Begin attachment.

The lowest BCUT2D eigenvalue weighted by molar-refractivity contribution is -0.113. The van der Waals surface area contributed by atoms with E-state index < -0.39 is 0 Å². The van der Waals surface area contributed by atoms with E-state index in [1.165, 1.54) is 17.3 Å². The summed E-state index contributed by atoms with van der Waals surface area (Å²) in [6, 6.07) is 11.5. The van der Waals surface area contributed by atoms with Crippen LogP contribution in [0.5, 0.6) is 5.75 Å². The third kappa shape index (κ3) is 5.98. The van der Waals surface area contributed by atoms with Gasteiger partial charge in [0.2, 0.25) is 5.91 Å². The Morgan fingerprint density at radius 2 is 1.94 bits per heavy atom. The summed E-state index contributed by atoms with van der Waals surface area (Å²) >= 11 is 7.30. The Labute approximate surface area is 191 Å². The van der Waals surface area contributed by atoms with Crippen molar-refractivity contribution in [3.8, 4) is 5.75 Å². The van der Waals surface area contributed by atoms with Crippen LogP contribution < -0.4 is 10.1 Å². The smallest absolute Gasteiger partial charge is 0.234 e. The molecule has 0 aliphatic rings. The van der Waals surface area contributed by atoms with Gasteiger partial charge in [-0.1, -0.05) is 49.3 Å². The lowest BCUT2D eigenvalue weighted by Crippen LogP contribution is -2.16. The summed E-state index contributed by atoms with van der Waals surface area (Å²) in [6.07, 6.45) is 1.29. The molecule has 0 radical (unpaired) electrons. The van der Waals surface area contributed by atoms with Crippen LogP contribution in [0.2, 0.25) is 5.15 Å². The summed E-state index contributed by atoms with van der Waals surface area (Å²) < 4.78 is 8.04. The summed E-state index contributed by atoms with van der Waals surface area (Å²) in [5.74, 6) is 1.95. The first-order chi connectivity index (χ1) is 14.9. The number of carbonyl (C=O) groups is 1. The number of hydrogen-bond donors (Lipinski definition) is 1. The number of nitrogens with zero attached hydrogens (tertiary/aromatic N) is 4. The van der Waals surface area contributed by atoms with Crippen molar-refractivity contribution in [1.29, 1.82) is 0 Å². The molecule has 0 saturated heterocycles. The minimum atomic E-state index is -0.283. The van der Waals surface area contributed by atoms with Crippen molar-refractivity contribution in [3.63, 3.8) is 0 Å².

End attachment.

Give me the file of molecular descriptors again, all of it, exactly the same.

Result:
The lowest BCUT2D eigenvalue weighted by molar-refractivity contribution is -0.113. The van der Waals surface area contributed by atoms with E-state index < -0.39 is 0 Å². The van der Waals surface area contributed by atoms with E-state index in [1.165, 1.54) is 17.3 Å². The summed E-state index contributed by atoms with van der Waals surface area (Å²) in [6, 6.07) is 11.5. The van der Waals surface area contributed by atoms with Crippen LogP contribution in [0.5, 0.6) is 5.75 Å². The third kappa shape index (κ3) is 5.98. The van der Waals surface area contributed by atoms with Gasteiger partial charge in [0.2, 0.25) is 5.91 Å². The Morgan fingerprint density at radius 2 is 1.94 bits per heavy atom. The summed E-state index contributed by atoms with van der Waals surface area (Å²) >= 11 is 7.30. The Labute approximate surface area is 191 Å². The van der Waals surface area contributed by atoms with Crippen molar-refractivity contribution in [3.8, 4) is 5.75 Å². The van der Waals surface area contributed by atoms with Crippen LogP contribution < -0.4 is 10.1 Å². The smallest absolute Gasteiger partial charge is 0.234 e. The molecule has 0 aliphatic rings. The van der Waals surface area contributed by atoms with Gasteiger partial charge in [-0.1, -0.05) is 49.3 Å². The lowest BCUT2D eigenvalue weighted by Crippen LogP contribution is -2.16. The summed E-state index contributed by atoms with van der Waals surface area (Å²) in [6.07, 6.45) is 1.29. The molecule has 0 radical (unpaired) electrons. The van der Waals surface area contributed by atoms with Crippen LogP contribution in [0.2, 0.25) is 5.15 Å². The summed E-state index contributed by atoms with van der Waals surface area (Å²) < 4.78 is 8.04. The summed E-state index contributed by atoms with van der Waals surface area (Å²) in [5.74, 6) is 1.95. The first-order chi connectivity index (χ1) is 14.9. The number of carbonyl (C=O) groups is 1. The number of hydrogen-bond donors (Lipinski definition) is 1. The number of nitrogens with zero attached hydrogens (tertiary/aromatic N) is 4. The van der Waals surface area contributed by atoms with Crippen molar-refractivity contribution in [1.29, 1.82) is 0 Å². The molecule has 0 saturated heterocycles. The minimum atomic E-state index is -0.283. The van der Waals surface area contributed by atoms with Crippen molar-refractivity contribution in [3.63, 3.8) is 0 Å².